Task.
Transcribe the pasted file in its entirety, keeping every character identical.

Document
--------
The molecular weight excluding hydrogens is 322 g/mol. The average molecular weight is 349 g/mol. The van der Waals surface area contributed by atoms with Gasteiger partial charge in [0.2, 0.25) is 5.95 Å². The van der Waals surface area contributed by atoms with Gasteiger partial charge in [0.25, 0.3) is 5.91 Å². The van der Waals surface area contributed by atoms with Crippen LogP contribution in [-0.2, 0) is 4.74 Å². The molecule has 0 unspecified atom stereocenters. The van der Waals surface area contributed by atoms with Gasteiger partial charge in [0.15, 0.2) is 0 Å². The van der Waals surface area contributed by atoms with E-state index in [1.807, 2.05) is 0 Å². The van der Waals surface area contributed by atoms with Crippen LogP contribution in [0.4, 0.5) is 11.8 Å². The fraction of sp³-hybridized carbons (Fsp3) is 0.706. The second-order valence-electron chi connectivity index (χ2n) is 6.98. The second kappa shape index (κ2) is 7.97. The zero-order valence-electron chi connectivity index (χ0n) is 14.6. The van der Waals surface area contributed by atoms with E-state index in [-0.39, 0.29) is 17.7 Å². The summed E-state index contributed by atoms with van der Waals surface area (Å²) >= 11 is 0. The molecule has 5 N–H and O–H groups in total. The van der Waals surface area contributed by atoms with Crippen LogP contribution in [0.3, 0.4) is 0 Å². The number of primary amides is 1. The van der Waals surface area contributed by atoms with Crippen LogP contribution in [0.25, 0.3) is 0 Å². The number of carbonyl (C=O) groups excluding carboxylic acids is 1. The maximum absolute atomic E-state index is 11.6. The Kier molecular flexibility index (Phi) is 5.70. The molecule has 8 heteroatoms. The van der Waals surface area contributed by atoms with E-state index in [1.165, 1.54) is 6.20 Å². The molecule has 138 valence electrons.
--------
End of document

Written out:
The molecular weight excluding hydrogens is 322 g/mol. The average molecular weight is 349 g/mol. The van der Waals surface area contributed by atoms with Gasteiger partial charge in [0.2, 0.25) is 5.95 Å². The van der Waals surface area contributed by atoms with Gasteiger partial charge in [0.25, 0.3) is 5.91 Å². The van der Waals surface area contributed by atoms with Crippen LogP contribution in [-0.2, 0) is 4.74 Å². The molecule has 0 unspecified atom stereocenters. The van der Waals surface area contributed by atoms with Gasteiger partial charge in [0.15, 0.2) is 0 Å². The van der Waals surface area contributed by atoms with E-state index in [1.807, 2.05) is 0 Å². The van der Waals surface area contributed by atoms with Crippen LogP contribution in [0.4, 0.5) is 11.8 Å². The fraction of sp³-hybridized carbons (Fsp3) is 0.706. The second-order valence-electron chi connectivity index (χ2n) is 6.98. The second kappa shape index (κ2) is 7.97. The zero-order valence-electron chi connectivity index (χ0n) is 14.6. The van der Waals surface area contributed by atoms with E-state index in [-0.39, 0.29) is 17.7 Å². The summed E-state index contributed by atoms with van der Waals surface area (Å²) >= 11 is 0. The molecule has 5 N–H and O–H groups in total. The van der Waals surface area contributed by atoms with Crippen LogP contribution in [0.3, 0.4) is 0 Å². The number of primary amides is 1. The van der Waals surface area contributed by atoms with Crippen LogP contribution in [0.25, 0.3) is 0 Å². The number of carbonyl (C=O) groups excluding carboxylic acids is 1. The maximum absolute atomic E-state index is 11.6. The Kier molecular flexibility index (Phi) is 5.70. The molecule has 8 heteroatoms. The van der Waals surface area contributed by atoms with E-state index in [1.165, 1.54) is 6.20 Å². The molecule has 138 valence electrons.